Wednesday, February 3, 2010

Guest Post - Author S. Andrew Swann (Heretics)

Many of you may have seen the fabulous cover posts for S.Andrew Swann's historical fantasy paranormal Wolfbreed series that I posted in recent months. But those of you unfamiliar with his work may be surprised to know that he is the author of over 18 novels in a wide variety of familiar genres including science fiction, fantasy and horror.

Yesterday saw the release of  Heretics, the second book (following Prophets 2009) in the sequel to his epic space opera Hostile Takeover trilogy which was released from DAW in March 2009. Cover art for the new series is absolutely terrific and I do love a good space opera. I read Prophets last year and fans of sweeping space opera will not be disappointed.
Bio: S. Andrew Swann is the pen name of Steven Swiniarski. He’s married and lives in the Greater Cleveland area where he has lived all of his adult life. He has a background in mechanical engineering and— besides writing— works as a Database Manager for one of the largest private child services agencies in the Cleveland area. He has published 19 novels over the past 15 years
Wolfbreed, the first volume in his historical fantasy paranormal series was released on August 25, 2009 and the next book, Wolf Cross is due July 27. Steven will be back for a full interview at that time (check the calendar). Today Steven has prepared a guest post on a difficult theme that lies at the heart of his new trilogy.

Can you write SF about religion?

It’s an interesting question because when people tend to think of Religion and SF, it almost always in terms of opposition. It is a dichotomy that tends to find advocates on both sides, from those of a religious bent decrying the inherent atheism of SF, and those SF partisans looking on and saying “yeah, so, your point is?”

The first common stereotype we find is the obvious one of the religionists as the repressive bad guys standing against knowledge and science. A lot of nasty stuff has been done in the name of God, and a large number of fundamentalist sects are anti-science because of the historical attempt of most faiths to explain the physical world— scientific explanations are seen as a threat.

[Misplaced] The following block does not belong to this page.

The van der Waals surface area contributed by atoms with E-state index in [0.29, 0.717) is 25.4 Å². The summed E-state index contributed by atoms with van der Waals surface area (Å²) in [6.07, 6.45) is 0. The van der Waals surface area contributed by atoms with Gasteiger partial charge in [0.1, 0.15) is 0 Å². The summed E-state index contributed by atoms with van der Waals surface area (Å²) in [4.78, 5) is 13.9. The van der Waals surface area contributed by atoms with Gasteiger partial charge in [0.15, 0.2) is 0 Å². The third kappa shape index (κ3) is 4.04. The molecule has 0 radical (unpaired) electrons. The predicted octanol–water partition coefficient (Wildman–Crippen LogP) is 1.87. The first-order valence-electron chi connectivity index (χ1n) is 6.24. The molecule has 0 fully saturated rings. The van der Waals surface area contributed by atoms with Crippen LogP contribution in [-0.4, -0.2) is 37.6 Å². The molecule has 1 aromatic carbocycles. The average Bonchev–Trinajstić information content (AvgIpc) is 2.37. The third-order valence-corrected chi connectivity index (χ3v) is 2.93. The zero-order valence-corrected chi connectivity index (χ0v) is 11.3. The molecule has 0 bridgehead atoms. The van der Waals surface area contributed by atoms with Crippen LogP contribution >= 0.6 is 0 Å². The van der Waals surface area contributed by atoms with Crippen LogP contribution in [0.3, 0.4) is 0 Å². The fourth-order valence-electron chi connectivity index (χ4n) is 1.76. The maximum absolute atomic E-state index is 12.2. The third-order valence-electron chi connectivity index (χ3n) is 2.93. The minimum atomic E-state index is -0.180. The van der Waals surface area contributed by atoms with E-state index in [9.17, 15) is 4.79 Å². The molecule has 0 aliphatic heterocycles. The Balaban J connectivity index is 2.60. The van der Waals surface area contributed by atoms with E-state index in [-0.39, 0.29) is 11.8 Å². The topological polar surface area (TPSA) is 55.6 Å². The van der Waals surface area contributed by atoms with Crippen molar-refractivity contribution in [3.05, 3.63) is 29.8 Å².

The second common stereotype is that we have this one particular faith (maybe alien, maybe invented, rarely but sometimes an actual existing faith) happens to be definitively and explicitly right, and the author’s speculative engines grind on dealing with the implications of that idea.

The first lays out the SF/Religion dichotomy in the conflict of the story, the second co-opts the religion and makes it part of the scientific knowledge of the universe. But rarely does either deal with the primary function of religion in a human society.

Since ancient times, religion has existed to provide a common identity to a particular group by giving that group a common moral framework, a way to define right and wrong. And, it is the nature of morality that it is always based on some sort of basic revealed truth, because right and wrong can’t be quantified based on any objective external measures. Even something as simple as the golden rule, “do unto others. . .” is based on a series of arbitrary assumptions, not the least of which is the egocentric method of measuring the moral good based on how you personally wish to be treated.

The need for a common moral construct to hold society together will not go away any time soon, even in a post-singularity space opera. And even when the moral basis is secular in nature, the product ends up becoming— in some important sense— religious. Both Marxism and Objectivism reject God, but both create a construct defining good and evil, and both require a faith in a set of core “truths” that are not subject to any external verification.

What I’ve tried to do with the Apotheosis Trilogy is take the idea of religion— without casting it as the antagonist, or giving a particular faith privileged status— and let it loose during a crisis that can easily be interpreted as the Apocalypse. I have many characters of many faiths, both existing and invented, facing a moral Rubicon, with their faiths informing their actions.

Steven Swiniarski (aka S Andrew Swann)


If you would like to check out descriptions of any of Steven's other books or series use the links for full blurbs and cover information or visit his official website.

S. A. Swann
  • S. A. Swiniarski
  • S. Andrew Swann
  • Steven Krane

    1. Thanks for highlighting this new-to-me author Doug. I'm unfamiliar with Mr. Swiniarski's work, but I'm going to try to read those wolf stories. That looks right up my alley.

    2. Great stuff :) Prophets and Heretics are a couple of books I plan on getting - I love me some sci-fi!

    3. Rebecca I too am anxious to read the new werewolf fantasies. It's great to see that Steven writes in multiple genres.

      Hi Mark as a space opera buff I am sure you will enjoy them.


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